The 100 meter hurdles is one of the toughest events from which an athlete can pick to excel in the sport of athletics. The quality of the athletes, the ferocity of the competition, and the ten hurdles give you ten, no, twenty opportunites to screw up the race. Athletes in the past have lead through hurdle nine, clipped the final hurdle and come crashing down before the finish.
And if there is any event where on is only as good as their last race, it is the 100 meter hurdles.
Let’s take Sally Pearson, for example.
Sally Pearson won her first title in 2003, at teh World YOuth Championships in Sherbrooke. In 2004, she took gold at the World Junior championships in Grosseto, Italy at the 100 meters, and just missed out on 100m hurdles medal. The young Australian had speed and could control it over the hurdles.
Sally Pearson has had good race, bad races and great races. All athletes do. With the hurdle races, it is even that much tougher.
The 100 meter hurdles require precision over the ten hurdles and great speed between. It is that combination of actions that one must master and for most, it takes years.
Pearson took the silver medal in Beijing in the 100 m hurdles as Lo Lo Jones, the US star, hit a final hurdle, stumbled and dropped out the medals. Sally Pearson kept her cool, taking the silver, with Dawn Harper Nelson taking the gold in a truly dramatic race.
In 2011, Sally Pearson took the gold in the Daegu World Championships. Pearson ran 12. 36 in the semi-finals and 12.28 in the finals, the 4th fastest time of all times.
In the rain in London, Sally Pearson won the gold over Dawn Harper Nelson, gold medalist from 2008. Sally ran 12.35, a new Olympic record, with Harper-Nelson at 12.37 and Kellie Wells, US also at 12.48. It took PBs for Nelson and Wells to take silver and bronze.
The 100 meter hurdles require near perfection. In 2013, Sally Pearson took the silver, as the Australian continued to battle with the very best in her event from around the world.
In 2015, at the Golden Gala, Sally Pearson had a horrific wrist break. Some have called it an explosion in her left forearm. Her 2015 season was over. In 2016, but a torn hamstring ended her season.
Sally Pearson admitted in interviews in 2017 that she was trying to decide, during this time, whether to keep racing or not. How does one rise back to the top after being injured? How does one tell oneself that the shape one had made look effortless was so terribly difficult to return to? Who in their right mind would want to put themselves back through that training and racing?
In an interview nearly three decades ago. 1972 Olympic gold and 1976 Olympic silver medalist at the marathon wondered out loud if an Olympic champion would put themselves through the tough work needed again to reach that level of fitness. In 2014, Wilson Kipketer shared with me how difficult for him it was to return to fitness after his bout with malaria, and how he had pushed way too hard way too early.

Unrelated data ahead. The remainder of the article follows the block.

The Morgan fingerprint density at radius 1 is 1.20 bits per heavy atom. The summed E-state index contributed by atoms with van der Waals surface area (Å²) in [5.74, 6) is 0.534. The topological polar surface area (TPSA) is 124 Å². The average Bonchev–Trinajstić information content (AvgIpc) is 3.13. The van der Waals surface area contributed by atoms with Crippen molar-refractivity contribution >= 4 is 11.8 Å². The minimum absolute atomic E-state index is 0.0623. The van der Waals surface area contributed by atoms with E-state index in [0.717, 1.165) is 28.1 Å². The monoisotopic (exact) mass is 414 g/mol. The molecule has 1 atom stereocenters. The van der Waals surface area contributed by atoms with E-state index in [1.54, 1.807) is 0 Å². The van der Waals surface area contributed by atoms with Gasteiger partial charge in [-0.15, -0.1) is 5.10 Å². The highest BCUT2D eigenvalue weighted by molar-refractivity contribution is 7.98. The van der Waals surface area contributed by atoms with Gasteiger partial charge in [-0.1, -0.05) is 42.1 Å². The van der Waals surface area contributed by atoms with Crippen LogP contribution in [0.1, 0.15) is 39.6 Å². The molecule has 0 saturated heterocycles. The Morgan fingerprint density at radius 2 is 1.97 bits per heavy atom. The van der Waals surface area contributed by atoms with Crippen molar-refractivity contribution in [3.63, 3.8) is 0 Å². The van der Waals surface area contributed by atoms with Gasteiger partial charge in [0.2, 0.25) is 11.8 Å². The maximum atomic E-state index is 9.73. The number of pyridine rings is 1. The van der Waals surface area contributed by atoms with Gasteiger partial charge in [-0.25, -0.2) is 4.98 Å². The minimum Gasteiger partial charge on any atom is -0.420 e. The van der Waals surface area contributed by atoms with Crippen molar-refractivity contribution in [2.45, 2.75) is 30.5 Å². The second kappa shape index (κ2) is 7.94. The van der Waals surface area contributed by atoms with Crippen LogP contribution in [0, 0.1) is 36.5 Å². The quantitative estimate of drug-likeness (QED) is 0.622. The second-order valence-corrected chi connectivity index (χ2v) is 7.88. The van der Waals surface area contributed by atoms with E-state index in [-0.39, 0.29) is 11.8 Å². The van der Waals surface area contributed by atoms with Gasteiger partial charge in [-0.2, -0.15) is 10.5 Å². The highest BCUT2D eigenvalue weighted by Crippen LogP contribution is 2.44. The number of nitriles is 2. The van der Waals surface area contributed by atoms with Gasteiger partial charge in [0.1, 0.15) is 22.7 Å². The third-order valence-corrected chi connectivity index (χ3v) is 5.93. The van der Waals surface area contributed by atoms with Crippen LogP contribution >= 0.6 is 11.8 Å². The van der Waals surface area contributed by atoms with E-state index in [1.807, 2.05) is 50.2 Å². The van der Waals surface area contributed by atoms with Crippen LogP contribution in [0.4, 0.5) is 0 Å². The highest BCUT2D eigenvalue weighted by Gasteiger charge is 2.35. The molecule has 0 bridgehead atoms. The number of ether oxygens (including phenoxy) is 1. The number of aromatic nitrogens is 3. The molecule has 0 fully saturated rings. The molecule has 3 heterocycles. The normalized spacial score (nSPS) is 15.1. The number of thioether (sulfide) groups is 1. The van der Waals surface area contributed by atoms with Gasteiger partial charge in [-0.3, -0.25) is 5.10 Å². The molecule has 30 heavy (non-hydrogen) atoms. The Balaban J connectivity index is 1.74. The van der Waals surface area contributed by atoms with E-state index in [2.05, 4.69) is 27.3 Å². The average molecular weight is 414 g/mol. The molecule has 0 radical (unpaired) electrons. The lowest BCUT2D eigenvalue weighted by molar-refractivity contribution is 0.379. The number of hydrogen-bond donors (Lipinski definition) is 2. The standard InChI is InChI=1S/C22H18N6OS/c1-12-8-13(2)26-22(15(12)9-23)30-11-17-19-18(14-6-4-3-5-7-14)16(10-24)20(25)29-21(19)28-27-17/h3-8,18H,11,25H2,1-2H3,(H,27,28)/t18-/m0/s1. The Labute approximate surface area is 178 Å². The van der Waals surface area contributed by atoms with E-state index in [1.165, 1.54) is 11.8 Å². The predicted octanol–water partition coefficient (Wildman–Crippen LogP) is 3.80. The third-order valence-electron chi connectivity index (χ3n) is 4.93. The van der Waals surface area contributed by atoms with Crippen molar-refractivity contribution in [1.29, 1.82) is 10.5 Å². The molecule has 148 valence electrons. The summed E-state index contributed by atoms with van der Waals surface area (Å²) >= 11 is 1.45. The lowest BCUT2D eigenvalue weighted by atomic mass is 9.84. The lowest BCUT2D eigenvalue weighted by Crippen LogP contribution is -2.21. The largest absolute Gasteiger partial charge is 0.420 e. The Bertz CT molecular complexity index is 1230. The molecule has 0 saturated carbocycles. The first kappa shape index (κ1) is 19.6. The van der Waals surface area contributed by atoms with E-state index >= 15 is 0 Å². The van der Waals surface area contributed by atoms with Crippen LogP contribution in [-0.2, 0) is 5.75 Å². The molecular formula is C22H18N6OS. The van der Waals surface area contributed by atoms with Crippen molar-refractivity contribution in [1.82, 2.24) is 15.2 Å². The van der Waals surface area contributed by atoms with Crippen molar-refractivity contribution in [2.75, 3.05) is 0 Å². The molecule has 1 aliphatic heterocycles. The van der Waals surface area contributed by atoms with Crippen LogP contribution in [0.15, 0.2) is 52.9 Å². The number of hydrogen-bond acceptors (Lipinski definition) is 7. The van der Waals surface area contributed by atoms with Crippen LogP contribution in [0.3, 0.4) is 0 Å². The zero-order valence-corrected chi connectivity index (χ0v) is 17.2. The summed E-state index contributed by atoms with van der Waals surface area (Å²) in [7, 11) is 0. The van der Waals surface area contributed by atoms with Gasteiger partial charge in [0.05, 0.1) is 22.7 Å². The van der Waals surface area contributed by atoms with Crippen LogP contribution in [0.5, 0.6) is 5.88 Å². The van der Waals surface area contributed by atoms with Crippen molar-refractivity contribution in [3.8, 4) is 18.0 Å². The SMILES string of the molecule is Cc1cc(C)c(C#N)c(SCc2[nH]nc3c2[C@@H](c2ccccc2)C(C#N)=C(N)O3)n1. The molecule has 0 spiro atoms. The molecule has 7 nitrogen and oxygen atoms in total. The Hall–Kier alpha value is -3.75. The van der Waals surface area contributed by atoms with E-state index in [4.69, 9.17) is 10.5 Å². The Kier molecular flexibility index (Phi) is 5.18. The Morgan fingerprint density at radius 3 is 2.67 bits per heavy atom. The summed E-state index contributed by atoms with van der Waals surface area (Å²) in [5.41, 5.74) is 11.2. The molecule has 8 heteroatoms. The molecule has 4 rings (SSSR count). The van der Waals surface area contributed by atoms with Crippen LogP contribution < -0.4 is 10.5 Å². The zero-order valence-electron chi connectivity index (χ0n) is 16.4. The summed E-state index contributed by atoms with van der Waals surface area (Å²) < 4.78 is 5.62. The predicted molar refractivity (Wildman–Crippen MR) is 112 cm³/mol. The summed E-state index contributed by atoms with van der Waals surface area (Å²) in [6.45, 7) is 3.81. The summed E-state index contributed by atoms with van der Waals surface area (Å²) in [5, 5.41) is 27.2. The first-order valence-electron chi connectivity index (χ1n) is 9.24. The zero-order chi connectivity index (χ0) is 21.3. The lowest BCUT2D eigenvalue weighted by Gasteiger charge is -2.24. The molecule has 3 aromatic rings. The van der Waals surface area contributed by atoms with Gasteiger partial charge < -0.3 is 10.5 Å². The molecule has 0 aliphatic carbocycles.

All of these questions and more must have went through Sally Pearson’s head. Sally would always be polite in pressers, but if one observed the fine athlete, one sensed that her competitive nature, which is all ecompassing, and her sense of self must have been challenged during her return to fitness in 2017.
Sally Pearson began to coach herself around August 8, 2016. Sally Pearson began training for 2017 during the Rio Olympics, as her event, the 100 meter hurdles was being run.
In June 2017, I watched Sally Pearson hurlde in adidas Boston meet, against some of the best that America had to offer. She ran good, not well. I could sense a bit of irritation in her demeanor. She wanted to be on top again, but, could she?
That was answered in August 2017 during the World Championpships. But, the answer began, really at the London Anniversary Games, July 9. In the first round, Sally Pearson won in 12.72, running aggresively. In the final, as Keni Harrison won in 12.39, Sally Pearson battled all the way to the finish, running 12.48, her best since 2012!
At the world championships, Sally Pearson ran aggressivley and cleanly over the hurdles from round 1, and by the semi-finals, was the women I was watching. Keni Harrison had a very bad semi final which seemed to put her out of the final race. In the final, it was Sally Pearson battlling Dawn Harper Nelson once again, as the Australian took the win, giving her six years between gold medals in the 100 meter hurdles.
If you look the pictures of Sally Pearson, there is a sense relief, pride, amazement and more pride. Sally Pearson does not like to loose, at anything, much less the 100 meter hurdles. In her presser at the (https://www.runblogrun.com/2017/08/weltklasse-zh-pressers-5-sally-pearson-karston-warholm-and-emma-coburn.html).
The speed with which one runs the 100 meter hurdles successfully is illusory to me. The years that it takes, and I remind you, Sally Pearson, like most she races against, have been doing their event since they were 14 or 15. But, if you really want to appreciate Sally Pearson, think of Gail Devers, the American super star who could not decide if she was a sprinter or a hurdler.
That is Dante’s ninth level of Hell for an athlete. What is their true event? Pearson has the leg speed of a real sprinter and the precision of a hurdler. But, after the injury, Sally Pearson, at least in this writer’s mind, could not find her mojo. She knew that she had it, she knew she was an Olympic champion and World Champion, but how to get back?
To me, Sally Pearson is a two time world champion outdoors and Olympic champion as well. But the battle, the battle with the self to get back to her previous level and surpass that is what truly makes her a great one.
Rest up Sally Pearson, 2018 will bring on more challenges and we can not wait to see you battle with the best.